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Input vs. Output Metrics: When to Use Each

Julie Zhou

VP of Digital Marketing and Growth

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Let’s shine a spotlight on the show Shark Tank. It features a group of investors who decide whether various products are worth investing in. To secure capital, entrepreneurs present their products in front of the “sharks,” and face questions spanning all aspects of their business, including distribution, marketing, and plans for the future. If you’re unable to answer these questions and provide clear goals, the sharks will turn you down. This show serves as a lesson to all businesses —  if you don’t have an end goal or know how to measure metrics for success, then how can you take steps to make a profit? 

This is where performance metrics come in. Together, output and input metrics are critical to identifying goals, creating strategic plans, and determining priorities. When you have weekly meetings, you want to be able to have an agenda — what needs to be focused on? Performance metrics show you what needs to be done to turn a profit. 

Let’s delve deeper into the differences between input and output metrics and how to choose the right input metrics. 

Input vs. Output Metrics

As previously mentioned, to determine how well a company is executing its goals, you have to look at the performance metrics. In most cases, all stakeholders are factored into setting these metrics — everyone from the customer to board executives. Performance metrics are broken up into two types: input and output metrics.

Your output metric is your end goal — it’s what makes your business succeed. If you’re an e-commerce business, your output metric is probably revenue, while if you’re an engagement-based business like a social network, your output metric is most likely active users. Output metrics should be calculated with precision and are mostly unchanging. 

Your input metrics are leading indicators of your eventual output metrics. Input metrics are subject to change. The purpose of an input metric is to guide your marketing activities towards impacting your output metric. If you see signs that you’ve selected an improper input metric because it’s having no impact on your end goal, you should change it, not figure out another way to improve this specific input metric.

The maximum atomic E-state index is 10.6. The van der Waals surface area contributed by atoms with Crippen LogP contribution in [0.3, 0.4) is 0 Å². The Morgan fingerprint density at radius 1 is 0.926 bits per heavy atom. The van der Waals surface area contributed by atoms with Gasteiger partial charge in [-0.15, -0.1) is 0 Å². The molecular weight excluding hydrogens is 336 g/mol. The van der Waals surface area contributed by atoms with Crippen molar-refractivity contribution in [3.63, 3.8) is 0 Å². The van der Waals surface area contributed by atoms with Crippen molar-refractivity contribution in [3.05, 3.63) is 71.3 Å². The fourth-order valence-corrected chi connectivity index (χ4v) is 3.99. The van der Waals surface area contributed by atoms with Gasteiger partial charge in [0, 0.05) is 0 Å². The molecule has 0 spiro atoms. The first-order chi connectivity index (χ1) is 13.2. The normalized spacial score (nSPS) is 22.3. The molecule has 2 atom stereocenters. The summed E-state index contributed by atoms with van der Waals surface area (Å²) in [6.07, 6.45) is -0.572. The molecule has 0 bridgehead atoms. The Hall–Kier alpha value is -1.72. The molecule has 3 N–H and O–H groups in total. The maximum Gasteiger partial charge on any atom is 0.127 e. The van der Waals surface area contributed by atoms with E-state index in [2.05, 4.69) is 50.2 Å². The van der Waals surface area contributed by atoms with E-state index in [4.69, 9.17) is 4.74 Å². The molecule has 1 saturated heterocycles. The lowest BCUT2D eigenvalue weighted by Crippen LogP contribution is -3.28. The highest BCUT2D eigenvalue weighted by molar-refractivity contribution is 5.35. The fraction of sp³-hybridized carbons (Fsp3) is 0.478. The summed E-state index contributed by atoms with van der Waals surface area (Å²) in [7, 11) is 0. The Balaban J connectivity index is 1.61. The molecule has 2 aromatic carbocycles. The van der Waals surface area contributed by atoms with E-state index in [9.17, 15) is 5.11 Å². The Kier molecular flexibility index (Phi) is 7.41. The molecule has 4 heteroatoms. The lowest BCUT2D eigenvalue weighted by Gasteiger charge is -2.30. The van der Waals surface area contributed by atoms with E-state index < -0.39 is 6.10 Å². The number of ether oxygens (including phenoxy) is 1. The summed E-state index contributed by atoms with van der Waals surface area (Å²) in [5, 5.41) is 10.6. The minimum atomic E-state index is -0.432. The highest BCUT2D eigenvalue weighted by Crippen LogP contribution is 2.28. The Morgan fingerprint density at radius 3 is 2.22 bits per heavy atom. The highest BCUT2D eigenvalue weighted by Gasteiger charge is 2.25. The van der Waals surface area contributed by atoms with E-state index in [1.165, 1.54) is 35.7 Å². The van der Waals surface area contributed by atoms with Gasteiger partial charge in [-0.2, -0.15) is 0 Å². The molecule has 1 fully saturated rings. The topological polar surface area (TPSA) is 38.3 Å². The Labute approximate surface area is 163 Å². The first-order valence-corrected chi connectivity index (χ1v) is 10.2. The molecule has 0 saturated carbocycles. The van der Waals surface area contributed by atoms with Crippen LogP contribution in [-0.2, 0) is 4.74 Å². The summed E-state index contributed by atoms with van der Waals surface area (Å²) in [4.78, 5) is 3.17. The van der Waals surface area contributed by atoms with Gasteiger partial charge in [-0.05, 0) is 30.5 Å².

Not only are input and output metrics different in definition, they’re also different in how they should be applied. While an output metric is the best indicator of success, trying to use them to measure the success of your day-to-day work is ineffective and demoralizing. On the other hand, while an input metric is a great way to track the success of marketing activities in real-time, teams can get in trouble if they laser-focus on improving input metrics that end up having no effect on your output metric.

Think of it this way: Your output metric is your destination and your input metrics are the maps that’ll get you to your destination. 

How to Choose a Good Input Metric

Input metrics should be able to be calculated quickly. It’ll take months to calculate 90-day retention — a potential output metric. It’ll take less than two weeks to calculate 7-day retention. If you believe that 7-day retention is a leading indicator of eventual 90-day retention, you should use that as your input metric.

Input metrics should also be easy to measure and remember. You have to be able to directly attribute changes in your growth marketing strategy to an impact on the input metric. Otherwise, how will you know whether your experiments are on the right track? Likewise, you need to be able to easily remember what your goal is.

And lastly, input metrics need to incentivize good behavior. If you’re focused only on driving new customers, you may be motivated to offer steep discounts to drive up this input metric that doesn’t end up being a sustainable growth strategy.

Here’s an example of an excellent input metric: Facebook’s goal for every user to add “7 friends in 10 days.” Even though the number of friends didn’t directly equal revenue, this metric ended up being their best leading indicator of future growth. This metric worked so well because:

  • It’s calculated quickly: You’d know if you were successful or not in ten days, and marketing campaigns directly influence it.
  • It’s easy to measure and remember: Either someone added at least seven friends, or not. “7 friends in 10 days” is very easy to remember. Maybe the actual best leading indicator was “6.5 friends in 21 days,” but with this level of precision, the input metric would’ve lost a large amount of its meaning and effectiveness.
  • It incentivized good behavior: Choosing an input metric such as number of likes or numbers of posts in a feed could’ve easily incentivized people to create spam. The focus on inviting friends resulted in a stronger community.

Don’t Rush (Too Much) 

Growth marketing is extraordinarily data-driven and fast-paced. The discipline of growth marketing is all about running and measuring experiments quickly. This means that sometimes, the need for speed is at odds with the need for more complete data. While your company’s end goal is probably revenue, it’s worth taking the time to examine the long and winding road between initial customer touchpoint and realized revenue to have a holistic view of your business strategies

Read more for e-commerce growth tips for the upcoming year. 

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